Intel Archive

The Itanium processor

The Itanium may not have been much of a commercial success, but it is interesting as a processor architecture because it is different from anything else commonly seen today. It's like learning a foreign language: It gives you an insight into how others view the world.

The next two weeks will be devoted to an introduction to the Itanium processor architecture, as employed by Win32.

There's part one, two, and three - with more to come.

The Clear Linux Project

The Clear Linux Project for Intel Architecture is a project that is building a Linux OS distribution for various cloud use cases. The goal of Clear Linux OS is to showcase the best of Intel Architecture technology, from low-level kernel features to more complex items that span across the entire operating system stack.

Don't dismiss it - Intel is doing a lot of interesting under-the-hood stuff with this one.

‘Dell is back with an ultra-thin tablet – with Intel inside’

AndroidCentral reviews some Dell Android tablet, and concludes:

There's a lot to like in the Dell Venue 8 7840 tablet. The name is not one of those things. The display, however, most definitely is. Resolution quirks aside, Dell's got a gorgeous panel in this tablet. And the Intel Atom processor seems like it's pushing everything just as you'd expect a high-spec'd tablet to do. Battery life is pretty much on par with what we'd expect. And while on-board storage is close to shameful, Dell makes up for it with allowing for a massive amount of removable storage.

I'm not interested in the tablet itself, but in its processor. I find it remarkable that Intel has reached a point where it can power mobile devices with comparable performance and battery life... But with x86-64, not ARM. Intel isn't new to mobile, of course - I have countless Xscale-powered PDAs - but that was ARM, not x86(-64).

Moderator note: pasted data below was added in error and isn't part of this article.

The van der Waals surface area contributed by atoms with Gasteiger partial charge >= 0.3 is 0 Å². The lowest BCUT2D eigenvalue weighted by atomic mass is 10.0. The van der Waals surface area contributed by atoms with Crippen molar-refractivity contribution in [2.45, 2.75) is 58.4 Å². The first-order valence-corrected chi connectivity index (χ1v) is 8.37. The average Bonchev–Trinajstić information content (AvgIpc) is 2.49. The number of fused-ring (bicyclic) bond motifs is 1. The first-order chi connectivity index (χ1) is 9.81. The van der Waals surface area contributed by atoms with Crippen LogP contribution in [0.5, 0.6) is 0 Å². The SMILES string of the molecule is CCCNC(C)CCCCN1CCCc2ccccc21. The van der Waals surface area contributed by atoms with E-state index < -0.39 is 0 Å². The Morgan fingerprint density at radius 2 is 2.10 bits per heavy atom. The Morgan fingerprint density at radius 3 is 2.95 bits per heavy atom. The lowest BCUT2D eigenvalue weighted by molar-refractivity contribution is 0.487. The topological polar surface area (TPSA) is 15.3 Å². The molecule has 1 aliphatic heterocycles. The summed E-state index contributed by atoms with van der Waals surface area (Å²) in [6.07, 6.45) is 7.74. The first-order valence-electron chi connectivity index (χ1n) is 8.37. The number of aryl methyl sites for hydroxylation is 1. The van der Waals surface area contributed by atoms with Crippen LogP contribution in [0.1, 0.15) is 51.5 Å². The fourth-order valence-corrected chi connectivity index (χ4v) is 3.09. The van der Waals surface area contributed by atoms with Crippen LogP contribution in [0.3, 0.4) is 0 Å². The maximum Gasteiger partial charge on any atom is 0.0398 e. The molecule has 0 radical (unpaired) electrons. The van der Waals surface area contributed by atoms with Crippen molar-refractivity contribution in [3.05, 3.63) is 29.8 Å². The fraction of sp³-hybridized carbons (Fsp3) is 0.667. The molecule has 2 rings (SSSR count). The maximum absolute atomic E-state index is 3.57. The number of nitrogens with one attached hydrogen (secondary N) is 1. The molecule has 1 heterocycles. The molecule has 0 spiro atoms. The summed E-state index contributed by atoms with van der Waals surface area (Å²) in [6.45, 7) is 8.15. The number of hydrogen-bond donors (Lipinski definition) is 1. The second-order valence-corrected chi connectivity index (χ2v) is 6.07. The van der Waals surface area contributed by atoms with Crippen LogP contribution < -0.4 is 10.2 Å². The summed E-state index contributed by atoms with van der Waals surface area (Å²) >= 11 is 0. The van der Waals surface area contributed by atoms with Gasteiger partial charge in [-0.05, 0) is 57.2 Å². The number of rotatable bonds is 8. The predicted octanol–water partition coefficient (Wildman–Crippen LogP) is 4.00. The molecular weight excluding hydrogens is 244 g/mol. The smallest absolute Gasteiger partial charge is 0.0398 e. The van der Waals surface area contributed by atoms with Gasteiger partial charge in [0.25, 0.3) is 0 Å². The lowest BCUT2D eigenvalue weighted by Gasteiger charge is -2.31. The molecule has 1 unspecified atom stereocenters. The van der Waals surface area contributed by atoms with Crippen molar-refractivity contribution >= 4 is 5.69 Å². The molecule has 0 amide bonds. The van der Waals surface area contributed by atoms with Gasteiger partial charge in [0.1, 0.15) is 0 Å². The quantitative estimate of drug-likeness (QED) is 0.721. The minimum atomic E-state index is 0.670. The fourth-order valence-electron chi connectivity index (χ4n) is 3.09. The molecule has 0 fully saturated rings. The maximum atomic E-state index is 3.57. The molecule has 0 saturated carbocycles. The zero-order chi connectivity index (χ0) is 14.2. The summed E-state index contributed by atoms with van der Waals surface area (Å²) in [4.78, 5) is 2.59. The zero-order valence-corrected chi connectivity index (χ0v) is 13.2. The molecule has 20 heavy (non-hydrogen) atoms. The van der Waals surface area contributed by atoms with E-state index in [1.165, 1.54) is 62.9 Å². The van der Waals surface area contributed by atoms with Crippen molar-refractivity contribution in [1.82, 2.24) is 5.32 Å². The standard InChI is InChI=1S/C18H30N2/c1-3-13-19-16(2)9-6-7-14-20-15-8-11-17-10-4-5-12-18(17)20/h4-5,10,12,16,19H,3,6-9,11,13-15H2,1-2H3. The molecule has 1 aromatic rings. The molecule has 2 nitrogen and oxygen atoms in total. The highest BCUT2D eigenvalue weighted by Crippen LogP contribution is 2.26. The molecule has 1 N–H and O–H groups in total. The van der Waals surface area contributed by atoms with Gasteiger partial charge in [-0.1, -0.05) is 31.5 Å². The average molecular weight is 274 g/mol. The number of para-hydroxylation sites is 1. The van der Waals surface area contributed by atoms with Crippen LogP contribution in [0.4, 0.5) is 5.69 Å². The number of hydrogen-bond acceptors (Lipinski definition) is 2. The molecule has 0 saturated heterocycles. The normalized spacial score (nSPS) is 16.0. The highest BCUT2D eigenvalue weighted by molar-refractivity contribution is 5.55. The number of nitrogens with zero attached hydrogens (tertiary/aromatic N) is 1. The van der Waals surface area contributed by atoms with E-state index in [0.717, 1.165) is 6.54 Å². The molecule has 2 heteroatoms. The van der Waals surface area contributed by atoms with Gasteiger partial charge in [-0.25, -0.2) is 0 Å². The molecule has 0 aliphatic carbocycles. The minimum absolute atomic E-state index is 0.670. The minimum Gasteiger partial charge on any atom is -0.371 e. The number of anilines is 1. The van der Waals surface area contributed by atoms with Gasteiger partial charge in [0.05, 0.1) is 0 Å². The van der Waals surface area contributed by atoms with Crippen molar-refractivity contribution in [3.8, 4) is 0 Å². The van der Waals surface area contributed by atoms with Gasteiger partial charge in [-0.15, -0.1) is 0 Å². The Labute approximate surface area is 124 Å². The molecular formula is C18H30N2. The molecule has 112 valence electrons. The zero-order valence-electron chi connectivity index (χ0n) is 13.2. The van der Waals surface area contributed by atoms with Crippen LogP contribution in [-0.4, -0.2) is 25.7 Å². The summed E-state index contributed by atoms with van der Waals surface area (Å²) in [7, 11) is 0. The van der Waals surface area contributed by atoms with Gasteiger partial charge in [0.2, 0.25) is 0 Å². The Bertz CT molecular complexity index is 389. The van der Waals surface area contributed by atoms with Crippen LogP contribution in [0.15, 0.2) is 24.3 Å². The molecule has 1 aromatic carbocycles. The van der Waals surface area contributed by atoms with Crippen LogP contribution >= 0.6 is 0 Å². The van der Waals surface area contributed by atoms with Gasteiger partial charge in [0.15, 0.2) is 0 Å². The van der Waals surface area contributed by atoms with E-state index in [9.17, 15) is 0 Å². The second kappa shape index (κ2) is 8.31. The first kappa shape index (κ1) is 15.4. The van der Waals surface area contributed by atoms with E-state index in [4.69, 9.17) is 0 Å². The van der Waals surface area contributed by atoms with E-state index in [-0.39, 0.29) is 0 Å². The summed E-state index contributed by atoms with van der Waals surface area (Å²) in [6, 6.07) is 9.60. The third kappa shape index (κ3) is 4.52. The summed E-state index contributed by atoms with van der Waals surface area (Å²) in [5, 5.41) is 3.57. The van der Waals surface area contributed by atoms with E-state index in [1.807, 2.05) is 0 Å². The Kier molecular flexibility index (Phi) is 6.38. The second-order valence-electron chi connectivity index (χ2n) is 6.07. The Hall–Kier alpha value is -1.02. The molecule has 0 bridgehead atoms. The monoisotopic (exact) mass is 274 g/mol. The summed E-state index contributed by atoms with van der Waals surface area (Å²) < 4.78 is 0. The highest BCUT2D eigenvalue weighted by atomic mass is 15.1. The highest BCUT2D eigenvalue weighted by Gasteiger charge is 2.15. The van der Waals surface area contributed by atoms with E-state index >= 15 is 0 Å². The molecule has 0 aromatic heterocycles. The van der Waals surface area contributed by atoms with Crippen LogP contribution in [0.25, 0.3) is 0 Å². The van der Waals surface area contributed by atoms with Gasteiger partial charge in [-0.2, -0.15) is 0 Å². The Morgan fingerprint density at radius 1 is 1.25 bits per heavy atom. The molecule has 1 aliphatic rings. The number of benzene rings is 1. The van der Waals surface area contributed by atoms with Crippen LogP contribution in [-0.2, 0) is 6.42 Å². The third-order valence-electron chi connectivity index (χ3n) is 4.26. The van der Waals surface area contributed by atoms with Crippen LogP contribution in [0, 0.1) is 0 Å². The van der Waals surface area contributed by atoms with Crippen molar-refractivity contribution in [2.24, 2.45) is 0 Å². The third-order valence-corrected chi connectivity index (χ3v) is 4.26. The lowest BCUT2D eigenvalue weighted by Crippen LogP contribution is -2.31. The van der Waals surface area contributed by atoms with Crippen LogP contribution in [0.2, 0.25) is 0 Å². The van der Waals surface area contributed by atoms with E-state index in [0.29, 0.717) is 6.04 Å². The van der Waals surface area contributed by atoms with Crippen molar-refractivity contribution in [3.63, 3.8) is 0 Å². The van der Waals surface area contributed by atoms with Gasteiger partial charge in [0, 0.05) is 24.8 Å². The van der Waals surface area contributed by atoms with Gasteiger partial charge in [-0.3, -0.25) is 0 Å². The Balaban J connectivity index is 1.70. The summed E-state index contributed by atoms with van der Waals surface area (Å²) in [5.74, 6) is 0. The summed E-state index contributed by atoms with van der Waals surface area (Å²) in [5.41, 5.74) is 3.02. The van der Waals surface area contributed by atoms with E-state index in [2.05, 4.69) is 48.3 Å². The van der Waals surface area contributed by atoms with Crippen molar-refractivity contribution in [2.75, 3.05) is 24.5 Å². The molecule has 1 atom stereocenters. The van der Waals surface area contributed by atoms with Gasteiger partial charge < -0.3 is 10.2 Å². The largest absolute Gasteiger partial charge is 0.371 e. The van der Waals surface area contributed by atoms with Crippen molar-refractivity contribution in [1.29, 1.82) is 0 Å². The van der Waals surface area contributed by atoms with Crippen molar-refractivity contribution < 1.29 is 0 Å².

We're reaching a point where we have a standard architecture running from small phones all the way up to supercomputers. Remarkable.

The 8080 at 40: what’s next for the mighty microprocessor?

It came out in 1974 and was the basis of the MITS Altair 8800, for which two guys named Bill Gates and Paul Allen wrote BASIC, and millions of people began to realize that they, too, could have their very own, personal, computer.

Now, some 40 years after the debut of the Intel 8080 microprocessor, the industry can point to direct descendants of the chip that are astronomically more powerful. So what's in store for the next four decades?

Forty years old. The industry and technology sure have changed since then.

Intel’s “Compute Stick” is a full PC in an HDMI dongle

Set-top boxes and streaming sticks are decent, cost-effective ways to turn the TV you already have into a "smart TV," but Intel has an intriguing new option for those of you who want something a little more versatile. The Intel Compute Stick is a full Bay Trail PC complete with a USB port, Wi-Fi and Bluetooth, and a micro SD expansion slot, and you'll be able to get them with both Windows 8.1 and Linux.

Fascinating. I want one.

Intel opposes Gamergate as part of $300 million effort